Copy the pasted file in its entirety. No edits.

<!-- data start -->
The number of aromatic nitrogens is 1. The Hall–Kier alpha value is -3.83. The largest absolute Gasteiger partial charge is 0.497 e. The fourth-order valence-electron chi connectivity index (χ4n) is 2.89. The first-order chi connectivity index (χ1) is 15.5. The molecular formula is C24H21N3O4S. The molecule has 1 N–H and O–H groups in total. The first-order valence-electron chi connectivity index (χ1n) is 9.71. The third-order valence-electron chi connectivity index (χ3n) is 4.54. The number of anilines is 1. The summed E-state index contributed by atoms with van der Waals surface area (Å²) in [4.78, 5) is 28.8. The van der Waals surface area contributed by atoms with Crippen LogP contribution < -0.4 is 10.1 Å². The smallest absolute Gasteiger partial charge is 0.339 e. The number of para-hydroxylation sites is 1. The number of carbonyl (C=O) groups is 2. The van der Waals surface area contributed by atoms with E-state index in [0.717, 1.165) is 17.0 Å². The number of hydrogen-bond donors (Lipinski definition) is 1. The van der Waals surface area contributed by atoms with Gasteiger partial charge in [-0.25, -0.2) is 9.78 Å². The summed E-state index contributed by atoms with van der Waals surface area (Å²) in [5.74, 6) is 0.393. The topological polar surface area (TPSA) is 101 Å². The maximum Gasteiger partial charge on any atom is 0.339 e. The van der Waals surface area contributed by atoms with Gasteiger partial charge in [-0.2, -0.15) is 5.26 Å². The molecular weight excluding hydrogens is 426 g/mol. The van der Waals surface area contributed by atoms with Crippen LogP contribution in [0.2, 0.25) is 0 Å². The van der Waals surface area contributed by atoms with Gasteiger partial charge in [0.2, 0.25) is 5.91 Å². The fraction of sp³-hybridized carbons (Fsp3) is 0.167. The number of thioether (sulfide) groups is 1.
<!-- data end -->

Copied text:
The number of aromatic nitrogens is 1. The Hall–Kier alpha value is -3.83. The largest absolute Gasteiger partial charge is 0.497 e. The fourth-order valence-electron chi connectivity index (χ4n) is 2.89. The first-order chi connectivity index (χ1) is 15.5. The molecular formula is C24H21N3O4S. The molecule has 1 N–H and O–H groups in total. The first-order valence-electron chi connectivity index (χ1n) is 9.71. The third-order valence-electron chi connectivity index (χ3n) is 4.54. The number of anilines is 1. The summed E-state index contributed by atoms with van der Waals surface area (Å²) in [4.78, 5) is 28.8. The van der Waals surface area contributed by atoms with Crippen LogP contribution < -0.4 is 10.1 Å². The smallest absolute Gasteiger partial charge is 0.339 e. The number of para-hydroxylation sites is 1. The number of carbonyl (C=O) groups is 2. The van der Waals surface area contributed by atoms with E-state index in [0.717, 1.165) is 17.0 Å². The number of hydrogen-bond donors (Lipinski definition) is 1. The van der Waals surface area contributed by atoms with Gasteiger partial charge in [-0.25, -0.2) is 9.78 Å². The summed E-state index contributed by atoms with van der Waals surface area (Å²) in [5.74, 6) is 0.393. The topological polar surface area (TPSA) is 101 Å². The maximum Gasteiger partial charge on any atom is 0.339 e. The van der Waals surface area contributed by atoms with Gasteiger partial charge in [-0.2, -0.15) is 5.26 Å². The molecular weight excluding hydrogens is 426 g/mol. The van der Waals surface area contributed by atoms with Crippen LogP contribution in [0.2, 0.25) is 0 Å². The van der Waals surface area contributed by atoms with Gasteiger partial charge in [0.2, 0.25) is 5.91 Å². The fraction of sp³-hybridized carbons (Fsp3) is 0.167. The number of thioether (sulfide) groups is 1.